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FC4 The alternative pathway is critical for pathogenic complement activation in diet -induced and endotoxin-induced atherosclerosis in low-density lipoprotein receptor-deficient mice
  1. T H Malik1,
  2. A Cortini1,
  3. D Carassiti1,
  4. V W Y Leung2,
  5. M J Lewis1,
  6. D O Haskard2,
  7. M Botto1
  1. 1Rheumatology Section, Imperial College, London, UK
  2. 2BHF Cardiovascular Medicine Unit, Imperial College, London, UK

Abstract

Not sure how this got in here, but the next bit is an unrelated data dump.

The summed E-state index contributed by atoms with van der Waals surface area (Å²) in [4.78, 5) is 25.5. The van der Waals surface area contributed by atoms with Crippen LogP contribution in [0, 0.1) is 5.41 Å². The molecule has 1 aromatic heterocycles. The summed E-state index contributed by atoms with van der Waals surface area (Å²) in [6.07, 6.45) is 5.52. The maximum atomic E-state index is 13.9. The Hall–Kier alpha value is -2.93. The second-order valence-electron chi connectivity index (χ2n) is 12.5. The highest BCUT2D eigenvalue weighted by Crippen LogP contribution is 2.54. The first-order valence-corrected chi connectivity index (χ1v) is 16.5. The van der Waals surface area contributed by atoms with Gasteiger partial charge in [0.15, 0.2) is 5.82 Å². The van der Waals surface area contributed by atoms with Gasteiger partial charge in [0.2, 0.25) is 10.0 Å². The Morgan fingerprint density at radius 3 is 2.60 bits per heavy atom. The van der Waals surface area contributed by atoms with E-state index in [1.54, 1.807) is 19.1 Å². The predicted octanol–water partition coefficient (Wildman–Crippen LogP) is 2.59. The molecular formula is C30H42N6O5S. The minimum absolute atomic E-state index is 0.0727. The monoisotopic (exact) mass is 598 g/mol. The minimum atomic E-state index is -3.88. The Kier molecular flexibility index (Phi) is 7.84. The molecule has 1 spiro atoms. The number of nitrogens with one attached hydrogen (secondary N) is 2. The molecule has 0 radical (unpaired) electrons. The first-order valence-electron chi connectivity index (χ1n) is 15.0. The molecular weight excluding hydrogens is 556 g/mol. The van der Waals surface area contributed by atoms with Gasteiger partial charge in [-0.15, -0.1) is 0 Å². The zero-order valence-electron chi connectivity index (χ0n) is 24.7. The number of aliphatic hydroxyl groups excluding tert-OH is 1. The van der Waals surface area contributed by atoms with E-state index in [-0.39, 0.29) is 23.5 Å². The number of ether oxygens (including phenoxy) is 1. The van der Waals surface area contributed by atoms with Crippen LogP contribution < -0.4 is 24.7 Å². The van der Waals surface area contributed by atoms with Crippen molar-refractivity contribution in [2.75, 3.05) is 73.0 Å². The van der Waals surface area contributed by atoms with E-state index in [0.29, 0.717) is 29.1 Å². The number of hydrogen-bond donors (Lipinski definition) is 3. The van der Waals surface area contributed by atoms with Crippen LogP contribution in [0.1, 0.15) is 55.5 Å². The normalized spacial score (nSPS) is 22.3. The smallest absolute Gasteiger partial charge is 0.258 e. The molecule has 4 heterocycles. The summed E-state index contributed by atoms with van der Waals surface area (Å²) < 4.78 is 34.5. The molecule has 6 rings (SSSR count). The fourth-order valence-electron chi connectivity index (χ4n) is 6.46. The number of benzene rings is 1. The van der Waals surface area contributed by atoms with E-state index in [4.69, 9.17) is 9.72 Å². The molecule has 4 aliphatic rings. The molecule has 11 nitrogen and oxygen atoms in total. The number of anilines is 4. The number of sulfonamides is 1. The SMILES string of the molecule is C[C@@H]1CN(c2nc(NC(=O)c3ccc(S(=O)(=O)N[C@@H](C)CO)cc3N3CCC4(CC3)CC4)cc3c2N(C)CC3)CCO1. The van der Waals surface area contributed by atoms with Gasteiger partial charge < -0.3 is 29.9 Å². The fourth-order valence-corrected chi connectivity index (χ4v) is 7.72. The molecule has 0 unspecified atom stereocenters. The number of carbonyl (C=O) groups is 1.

Our previous studies have shown that the early components of the classical complement pathway protect low-density lipoprotein receptor deficient mice (Ldlr−/−) from atherogenesis when fed a low-fat diet. However, the role of the alternative pathway remains unknown. To investigate this, we crossed mice lacking the alternative pathway activator Factor B (Bf−/−) with Ldlr−/− mice. Lipid profiles after 12 weeks on a high-fat diet showed significantly reduced levels of total cholesterol (25.2%±0.9 mmol/l, n=14, vs 40.5%±1.8 mmol/l, n=17, p<0.0001) and lipoproteins (∼1.5-fold lower VLDL and LDL) in the Bf−/−.Ldlr−/− mice compared with the Ldlr−/− animals. Consistent with this, high-fat fed Bf−/−.Ldlr−/− mice had decreased cross-sectional aortic root lesion fraction area (median 12.2%, IQR 8.92% to 15.82% vs 16.3%, 14.76% to 19.74%, p=0.0016) and reduced lesion complexity. These changes were associated with reduced complement activation in the circulation and in atherosclerotic plaques. There was no difference in lipid profiles between Bf−/−.Ldlr−/− and Ldlr−/− mice fed a low-fat diet, but in these groups administration of lipopolysaccharide (LPS) led to significant increase in atherosclerosis only in Ldlr−/− and not in Bf−/−.Ldlr−/− (aortic root lesion fraction: Bf−/−.Ldlr−/−: 7.85%, range 4.93 to 15.24%, n=9; Ldlr−/−: 22.53%, range 17.36 to 25.25%, n=10, p=0.0009), indicating that the alternative pathway also has a key role in endotoxin-mediated exacerbation of disease. These data indicate that amplification of complement activation by the alternative pathway in response to diet or infection may convert the complement system from a protective to a more atherogenic role.

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